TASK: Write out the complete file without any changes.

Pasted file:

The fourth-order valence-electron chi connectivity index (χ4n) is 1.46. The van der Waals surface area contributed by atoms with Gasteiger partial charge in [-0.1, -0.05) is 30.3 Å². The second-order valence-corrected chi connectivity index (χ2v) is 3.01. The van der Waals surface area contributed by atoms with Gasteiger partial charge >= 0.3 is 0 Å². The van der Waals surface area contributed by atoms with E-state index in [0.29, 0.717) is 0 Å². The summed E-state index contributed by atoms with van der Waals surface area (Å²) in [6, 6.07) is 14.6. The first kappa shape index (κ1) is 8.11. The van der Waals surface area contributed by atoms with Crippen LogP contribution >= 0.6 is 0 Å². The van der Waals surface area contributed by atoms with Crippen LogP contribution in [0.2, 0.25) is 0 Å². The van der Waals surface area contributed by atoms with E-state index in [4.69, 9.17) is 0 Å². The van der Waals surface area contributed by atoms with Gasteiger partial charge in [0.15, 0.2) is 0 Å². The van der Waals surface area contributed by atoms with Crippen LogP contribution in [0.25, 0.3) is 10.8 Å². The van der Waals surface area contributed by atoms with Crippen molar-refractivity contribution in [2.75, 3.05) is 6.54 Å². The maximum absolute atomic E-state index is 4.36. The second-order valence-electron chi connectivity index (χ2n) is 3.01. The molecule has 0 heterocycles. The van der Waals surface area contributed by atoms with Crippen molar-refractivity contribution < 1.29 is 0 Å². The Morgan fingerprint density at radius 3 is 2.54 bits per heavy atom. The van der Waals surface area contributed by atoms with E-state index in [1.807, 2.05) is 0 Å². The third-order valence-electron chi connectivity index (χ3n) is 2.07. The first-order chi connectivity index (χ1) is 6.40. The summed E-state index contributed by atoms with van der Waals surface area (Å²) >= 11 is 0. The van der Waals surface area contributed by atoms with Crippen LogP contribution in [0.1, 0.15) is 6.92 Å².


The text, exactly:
The fourth-order valence-electron chi connectivity index (χ4n) is 1.46. The van der Waals surface area contributed by atoms with Gasteiger partial charge in [-0.1, -0.05) is 30.3 Å². The second-order valence-corrected chi connectivity index (χ2v) is 3.01. The van der Waals surface area contributed by atoms with Gasteiger partial charge >= 0.3 is 0 Å². The van der Waals surface area contributed by atoms with E-state index in [0.29, 0.717) is 0 Å². The summed E-state index contributed by atoms with van der Waals surface area (Å²) in [6, 6.07) is 14.6. The first kappa shape index (κ1) is 8.11. The van der Waals surface area contributed by atoms with Crippen LogP contribution >= 0.6 is 0 Å². The van der Waals surface area contributed by atoms with Crippen LogP contribution in [0.2, 0.25) is 0 Å². The van der Waals surface area contributed by atoms with E-state index in [4.69, 9.17) is 0 Å². The van der Waals surface area contributed by atoms with Gasteiger partial charge in [0.15, 0.2) is 0 Å². The van der Waals surface area contributed by atoms with Crippen LogP contribution in [0.25, 0.3) is 10.8 Å². The van der Waals surface area contributed by atoms with Crippen molar-refractivity contribution in [2.75, 3.05) is 6.54 Å². The maximum absolute atomic E-state index is 4.36. The second-order valence-electron chi connectivity index (χ2n) is 3.01. The molecule has 0 heterocycles. The van der Waals surface area contributed by atoms with Crippen molar-refractivity contribution < 1.29 is 0 Å². The Morgan fingerprint density at radius 3 is 2.54 bits per heavy atom. The van der Waals surface area contributed by atoms with E-state index in [1.807, 2.05) is 0 Å². The third-order valence-electron chi connectivity index (χ3n) is 2.07. The first-order chi connectivity index (χ1) is 6.40. The summed E-state index contributed by atoms with van der Waals surface area (Å²) >= 11 is 0. The van der Waals surface area contributed by atoms with Crippen LogP contribution in [0.1, 0.15) is 6.92 Å².